Etymology
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hagio- 
before vowels hagi-, word-forming element meaning "of a saint, saintly, holy," from Greek hagios "sacred, devoted to the gods" (of things), "holy, pure" (of persons), in Ecclesiastical Greek, "a saint," which is perhaps from PIE *yag- "to worship, reverence" (source also of Greek agnos "chaste," Sanskrit yajati "reveres (a god) with sacrifices, worships," Old Persian ayadana "temple").
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-fy 

word-forming element meaning "make, make into," from French -fier, from Latin -ficare, combining form of facere "to make" (from PIE root *dhe- "to set, put").

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deoxy- 

also desoxy-, word-forming element used to make chemical names for compounds which contain fewer oxygen atoms than other compounds, from de- + first two syllables of oxygen.

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phyto- 
word-forming element meaning "plant," from Greek phyton "plant," literally "that which has grown," from phyein "to bring forth, make grow," from PIE root *bheue- "to be, exist, grow."
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de- 

active word-forming element in English and in many verbs inherited from French and Latin, from Latin de "down, down from, from, off; concerning" (see de), also used as a prefix in Latin, usually meaning "down, off, away, from among, down from," but also "down to the bottom, totally" hence "completely" (intensive or completive), which is its sense in many English words.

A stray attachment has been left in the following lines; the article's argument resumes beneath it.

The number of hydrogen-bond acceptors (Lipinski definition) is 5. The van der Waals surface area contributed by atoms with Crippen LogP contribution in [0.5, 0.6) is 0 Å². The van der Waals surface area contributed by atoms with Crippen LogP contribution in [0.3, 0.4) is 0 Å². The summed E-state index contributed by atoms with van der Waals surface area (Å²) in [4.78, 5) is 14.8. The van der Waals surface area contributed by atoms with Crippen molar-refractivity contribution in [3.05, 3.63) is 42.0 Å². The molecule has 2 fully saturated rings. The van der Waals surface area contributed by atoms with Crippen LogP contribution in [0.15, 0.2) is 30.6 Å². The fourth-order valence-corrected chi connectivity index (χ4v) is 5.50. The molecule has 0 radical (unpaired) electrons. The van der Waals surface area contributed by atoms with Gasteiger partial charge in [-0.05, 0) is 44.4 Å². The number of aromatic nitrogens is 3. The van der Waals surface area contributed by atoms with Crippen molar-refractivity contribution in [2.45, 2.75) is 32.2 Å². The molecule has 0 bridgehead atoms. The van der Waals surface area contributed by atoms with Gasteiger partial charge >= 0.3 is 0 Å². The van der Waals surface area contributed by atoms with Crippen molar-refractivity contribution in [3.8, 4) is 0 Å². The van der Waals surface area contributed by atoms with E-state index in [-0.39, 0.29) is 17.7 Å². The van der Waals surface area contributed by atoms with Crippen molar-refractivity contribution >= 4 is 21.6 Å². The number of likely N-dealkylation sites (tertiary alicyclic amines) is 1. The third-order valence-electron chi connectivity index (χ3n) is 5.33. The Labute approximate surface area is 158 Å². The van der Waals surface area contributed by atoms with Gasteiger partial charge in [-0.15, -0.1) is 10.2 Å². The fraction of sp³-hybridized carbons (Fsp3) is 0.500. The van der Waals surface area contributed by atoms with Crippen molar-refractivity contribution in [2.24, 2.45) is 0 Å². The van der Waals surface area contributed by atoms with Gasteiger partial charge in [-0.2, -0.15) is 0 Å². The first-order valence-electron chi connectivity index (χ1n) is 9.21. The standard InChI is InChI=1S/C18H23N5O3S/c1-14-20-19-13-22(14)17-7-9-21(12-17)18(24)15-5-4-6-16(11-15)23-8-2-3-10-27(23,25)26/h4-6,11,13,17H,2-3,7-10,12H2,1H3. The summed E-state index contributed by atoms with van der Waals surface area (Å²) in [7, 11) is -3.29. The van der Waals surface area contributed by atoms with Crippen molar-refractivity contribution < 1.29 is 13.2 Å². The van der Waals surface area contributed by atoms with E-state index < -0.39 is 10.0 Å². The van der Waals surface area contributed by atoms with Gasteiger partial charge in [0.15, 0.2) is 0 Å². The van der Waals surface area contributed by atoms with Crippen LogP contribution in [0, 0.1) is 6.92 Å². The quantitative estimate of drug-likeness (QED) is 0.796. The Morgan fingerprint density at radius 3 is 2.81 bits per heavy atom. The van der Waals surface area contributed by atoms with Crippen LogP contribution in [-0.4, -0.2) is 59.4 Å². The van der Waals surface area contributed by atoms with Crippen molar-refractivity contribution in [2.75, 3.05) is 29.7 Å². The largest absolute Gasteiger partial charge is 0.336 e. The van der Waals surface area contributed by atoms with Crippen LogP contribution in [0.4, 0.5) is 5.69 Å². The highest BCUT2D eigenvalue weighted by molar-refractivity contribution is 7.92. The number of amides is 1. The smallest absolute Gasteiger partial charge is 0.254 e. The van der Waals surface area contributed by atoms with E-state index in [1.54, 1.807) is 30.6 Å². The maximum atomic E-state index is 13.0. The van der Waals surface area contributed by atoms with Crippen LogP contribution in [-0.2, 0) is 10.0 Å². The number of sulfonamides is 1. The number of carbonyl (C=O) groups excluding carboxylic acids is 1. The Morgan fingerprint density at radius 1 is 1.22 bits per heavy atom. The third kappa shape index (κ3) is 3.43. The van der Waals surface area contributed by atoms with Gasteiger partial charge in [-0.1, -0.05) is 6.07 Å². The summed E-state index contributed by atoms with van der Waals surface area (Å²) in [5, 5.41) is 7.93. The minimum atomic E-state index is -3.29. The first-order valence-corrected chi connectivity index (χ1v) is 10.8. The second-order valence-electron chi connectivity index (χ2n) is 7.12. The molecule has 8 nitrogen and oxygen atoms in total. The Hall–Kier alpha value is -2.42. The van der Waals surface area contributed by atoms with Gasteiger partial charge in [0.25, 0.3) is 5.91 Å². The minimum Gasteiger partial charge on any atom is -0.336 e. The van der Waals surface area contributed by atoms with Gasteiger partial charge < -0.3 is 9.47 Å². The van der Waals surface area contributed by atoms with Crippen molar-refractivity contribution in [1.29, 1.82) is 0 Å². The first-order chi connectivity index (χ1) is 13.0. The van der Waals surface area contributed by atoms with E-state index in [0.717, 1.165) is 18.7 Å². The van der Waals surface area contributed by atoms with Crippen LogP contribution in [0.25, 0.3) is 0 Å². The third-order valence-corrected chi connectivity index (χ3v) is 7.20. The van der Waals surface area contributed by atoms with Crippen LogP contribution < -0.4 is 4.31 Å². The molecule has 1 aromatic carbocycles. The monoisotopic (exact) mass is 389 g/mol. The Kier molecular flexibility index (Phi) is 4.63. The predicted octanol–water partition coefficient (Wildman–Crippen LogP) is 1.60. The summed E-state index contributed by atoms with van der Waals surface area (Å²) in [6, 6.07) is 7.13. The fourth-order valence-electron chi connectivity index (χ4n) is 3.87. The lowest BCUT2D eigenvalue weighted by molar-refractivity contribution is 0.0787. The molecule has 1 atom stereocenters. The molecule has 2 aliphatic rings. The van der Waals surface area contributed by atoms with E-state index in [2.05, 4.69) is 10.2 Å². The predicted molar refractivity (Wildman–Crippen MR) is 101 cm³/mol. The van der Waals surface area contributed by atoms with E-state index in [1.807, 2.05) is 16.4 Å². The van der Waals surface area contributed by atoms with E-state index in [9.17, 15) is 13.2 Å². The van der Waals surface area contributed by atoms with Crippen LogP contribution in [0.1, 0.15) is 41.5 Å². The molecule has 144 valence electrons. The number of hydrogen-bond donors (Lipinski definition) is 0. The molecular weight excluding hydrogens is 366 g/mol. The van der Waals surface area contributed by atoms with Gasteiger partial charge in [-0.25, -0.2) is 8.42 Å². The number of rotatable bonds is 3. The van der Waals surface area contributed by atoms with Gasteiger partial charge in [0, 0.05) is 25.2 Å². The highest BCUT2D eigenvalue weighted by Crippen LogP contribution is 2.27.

As a Latin prefix it also had the function of undoing or reversing a verb's action, and hence it came to be used as a pure privative — "not, do the opposite of, undo" — which is its primary function as a living prefix in English, as in defrost (1895), defuse (1943), de-escalate (1964), etc. In some cases, a reduced form of dis-.

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-facient 
word-forming element meaning "a doer, one who or that which does," from Latin -facientem (nominative -faciens), combining form of present participle of facere "to make" (from PIE root *dhe- "to set, put").
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-fication 
word-forming element meaning "a making or causing," from Latin -ficationem (nominative -ficatio), forming nouns of action from verbs in -ficare (compare -fy), combining form of facere "to make," from PIE root *dhe- "to set, put."
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psychro- 

word-forming element meaning "cold, characterized by cold, capable of enduring low temperatures," from Latinized form of Greek psykhros "cold," from psykhrein "blow, make cool or cold," which is perhaps from the same root as yielded psyche.

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para- (2)

word-forming element of Latin origin meaning "defense, protection against; that which protects from," from Italian para, imperative of parare "to ward off," from Latin parare "make ready" (from PIE root *pere- (1) "to produce, procure"). It figures in parachute, parasol, parapet, etc.

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phylo- 

before vowels phyl-, modern word-forming element, mostly in the sciences, often meaning "phylum," from Greek phylon, phylē "a tribe," also a political subdivision in ancient Athens, from base of phyein "to bring forth, produce, make to grow," whence also physis "nature" (from PIE root *bheue- "to be, exist, grow").

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